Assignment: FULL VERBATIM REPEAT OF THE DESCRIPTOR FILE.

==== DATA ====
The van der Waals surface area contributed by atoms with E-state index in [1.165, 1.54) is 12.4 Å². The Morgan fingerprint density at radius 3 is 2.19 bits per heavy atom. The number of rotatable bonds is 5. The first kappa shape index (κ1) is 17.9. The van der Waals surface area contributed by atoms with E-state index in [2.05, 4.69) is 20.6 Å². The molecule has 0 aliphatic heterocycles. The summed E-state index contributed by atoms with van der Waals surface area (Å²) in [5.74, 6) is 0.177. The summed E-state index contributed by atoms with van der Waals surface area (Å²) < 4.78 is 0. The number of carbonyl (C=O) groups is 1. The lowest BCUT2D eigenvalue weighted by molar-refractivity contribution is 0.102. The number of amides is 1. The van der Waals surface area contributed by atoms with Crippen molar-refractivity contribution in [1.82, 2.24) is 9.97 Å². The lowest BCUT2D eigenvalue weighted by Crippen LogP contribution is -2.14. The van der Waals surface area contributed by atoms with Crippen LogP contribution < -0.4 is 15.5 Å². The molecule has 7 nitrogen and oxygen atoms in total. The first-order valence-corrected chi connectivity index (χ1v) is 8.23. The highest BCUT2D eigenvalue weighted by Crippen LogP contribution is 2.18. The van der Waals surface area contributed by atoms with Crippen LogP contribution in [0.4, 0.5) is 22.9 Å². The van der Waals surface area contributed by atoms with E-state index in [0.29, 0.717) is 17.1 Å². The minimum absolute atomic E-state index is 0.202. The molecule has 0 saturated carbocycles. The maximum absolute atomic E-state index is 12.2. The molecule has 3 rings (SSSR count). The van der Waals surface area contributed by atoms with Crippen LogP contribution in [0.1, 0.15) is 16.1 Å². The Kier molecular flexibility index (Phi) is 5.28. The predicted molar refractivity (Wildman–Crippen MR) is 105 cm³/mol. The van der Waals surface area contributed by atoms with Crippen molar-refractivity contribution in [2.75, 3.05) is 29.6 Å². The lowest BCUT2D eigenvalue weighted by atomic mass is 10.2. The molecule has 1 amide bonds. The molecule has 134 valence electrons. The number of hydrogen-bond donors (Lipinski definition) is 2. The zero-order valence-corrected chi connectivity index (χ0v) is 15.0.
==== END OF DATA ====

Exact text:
The van der Waals surface area contributed by atoms with E-state index in [1.165, 1.54) is 12.4 Å². The Morgan fingerprint density at radius 3 is 2.19 bits per heavy atom. The number of rotatable bonds is 5. The first kappa shape index (κ1) is 17.9. The van der Waals surface area contributed by atoms with E-state index in [2.05, 4.69) is 20.6 Å². The molecule has 0 aliphatic heterocycles. The summed E-state index contributed by atoms with van der Waals surface area (Å²) in [5.74, 6) is 0.177. The summed E-state index contributed by atoms with van der Waals surface area (Å²) < 4.78 is 0. The number of carbonyl (C=O) groups is 1. The lowest BCUT2D eigenvalue weighted by molar-refractivity contribution is 0.102. The number of amides is 1. The van der Waals surface area contributed by atoms with Crippen molar-refractivity contribution in [1.82, 2.24) is 9.97 Å². The lowest BCUT2D eigenvalue weighted by Crippen LogP contribution is -2.14. The van der Waals surface area contributed by atoms with Crippen LogP contribution < -0.4 is 15.5 Å². The molecule has 7 nitrogen and oxygen atoms in total. The first-order valence-corrected chi connectivity index (χ1v) is 8.23. The highest BCUT2D eigenvalue weighted by Crippen LogP contribution is 2.18. The van der Waals surface area contributed by atoms with Crippen LogP contribution in [0.4, 0.5) is 22.9 Å². The van der Waals surface area contributed by atoms with E-state index in [0.29, 0.717) is 17.1 Å². The minimum absolute atomic E-state index is 0.202. The molecule has 0 saturated carbocycles. The maximum absolute atomic E-state index is 12.2. The molecule has 3 rings (SSSR count). The van der Waals surface area contributed by atoms with Crippen LogP contribution in [0.1, 0.15) is 16.1 Å². The Kier molecular flexibility index (Phi) is 5.28. The predicted molar refractivity (Wildman–Crippen MR) is 105 cm³/mol. The van der Waals surface area contributed by atoms with Crippen molar-refractivity contribution in [2.75, 3.05) is 29.6 Å². The lowest BCUT2D eigenvalue weighted by atomic mass is 10.2. The molecule has 1 amide bonds. The molecule has 134 valence electrons. The number of hydrogen-bond donors (Lipinski definition) is 2. The zero-order valence-corrected chi connectivity index (χ0v) is 15.0.